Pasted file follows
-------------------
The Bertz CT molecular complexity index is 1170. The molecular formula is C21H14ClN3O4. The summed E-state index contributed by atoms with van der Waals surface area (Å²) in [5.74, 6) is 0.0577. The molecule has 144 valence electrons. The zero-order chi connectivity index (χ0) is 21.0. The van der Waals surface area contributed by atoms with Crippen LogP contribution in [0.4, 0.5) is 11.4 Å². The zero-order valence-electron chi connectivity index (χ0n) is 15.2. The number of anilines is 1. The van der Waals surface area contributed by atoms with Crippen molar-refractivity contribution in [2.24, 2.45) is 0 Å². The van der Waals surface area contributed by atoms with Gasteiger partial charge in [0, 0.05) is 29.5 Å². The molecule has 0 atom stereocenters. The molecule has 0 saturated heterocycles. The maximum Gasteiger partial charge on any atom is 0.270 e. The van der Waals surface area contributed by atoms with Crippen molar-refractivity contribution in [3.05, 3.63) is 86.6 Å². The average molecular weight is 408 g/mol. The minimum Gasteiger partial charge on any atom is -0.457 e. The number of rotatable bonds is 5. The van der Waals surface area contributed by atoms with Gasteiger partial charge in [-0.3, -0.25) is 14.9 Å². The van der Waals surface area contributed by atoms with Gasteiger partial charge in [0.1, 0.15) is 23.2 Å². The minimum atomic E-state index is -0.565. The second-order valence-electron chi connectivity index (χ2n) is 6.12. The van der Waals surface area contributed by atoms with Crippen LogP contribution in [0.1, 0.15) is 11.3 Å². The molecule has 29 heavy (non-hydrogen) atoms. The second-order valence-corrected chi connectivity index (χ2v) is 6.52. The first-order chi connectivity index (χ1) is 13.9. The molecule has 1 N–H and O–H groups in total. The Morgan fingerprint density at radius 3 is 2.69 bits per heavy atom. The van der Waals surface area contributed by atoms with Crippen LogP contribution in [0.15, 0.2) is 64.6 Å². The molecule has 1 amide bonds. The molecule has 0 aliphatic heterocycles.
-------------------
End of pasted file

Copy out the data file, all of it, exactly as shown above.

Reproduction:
The Bertz CT molecular complexity index is 1170. The molecular formula is C21H14ClN3O4. The summed E-state index contributed by atoms with van der Waals surface area (Å²) in [5.74, 6) is 0.0577. The molecule has 144 valence electrons. The zero-order chi connectivity index (χ0) is 21.0. The van der Waals surface area contributed by atoms with Crippen LogP contribution in [0.4, 0.5) is 11.4 Å². The zero-order valence-electron chi connectivity index (χ0n) is 15.2. The number of anilines is 1. The van der Waals surface area contributed by atoms with Crippen molar-refractivity contribution in [2.24, 2.45) is 0 Å². The van der Waals surface area contributed by atoms with Gasteiger partial charge in [0, 0.05) is 29.5 Å². The molecule has 0 atom stereocenters. The molecule has 0 saturated heterocycles. The maximum Gasteiger partial charge on any atom is 0.270 e. The van der Waals surface area contributed by atoms with Crippen molar-refractivity contribution in [3.05, 3.63) is 86.6 Å². The average molecular weight is 408 g/mol. The minimum Gasteiger partial charge on any atom is -0.457 e. The number of rotatable bonds is 5. The van der Waals surface area contributed by atoms with Gasteiger partial charge in [-0.3, -0.25) is 14.9 Å². The van der Waals surface area contributed by atoms with Gasteiger partial charge in [0.1, 0.15) is 23.2 Å². The minimum atomic E-state index is -0.565. The second-order valence-electron chi connectivity index (χ2n) is 6.12. The van der Waals surface area contributed by atoms with Crippen LogP contribution in [0.1, 0.15) is 11.3 Å². The molecule has 29 heavy (non-hydrogen) atoms. The second-order valence-corrected chi connectivity index (χ2v) is 6.52. The first-order chi connectivity index (χ1) is 13.9. The molecule has 1 N–H and O–H groups in total. The Morgan fingerprint density at radius 3 is 2.69 bits per heavy atom. The van der Waals surface area contributed by atoms with Crippen LogP contribution in [0.15, 0.2) is 64.6 Å². The molecule has 1 amide bonds. The molecule has 0 aliphatic heterocycles.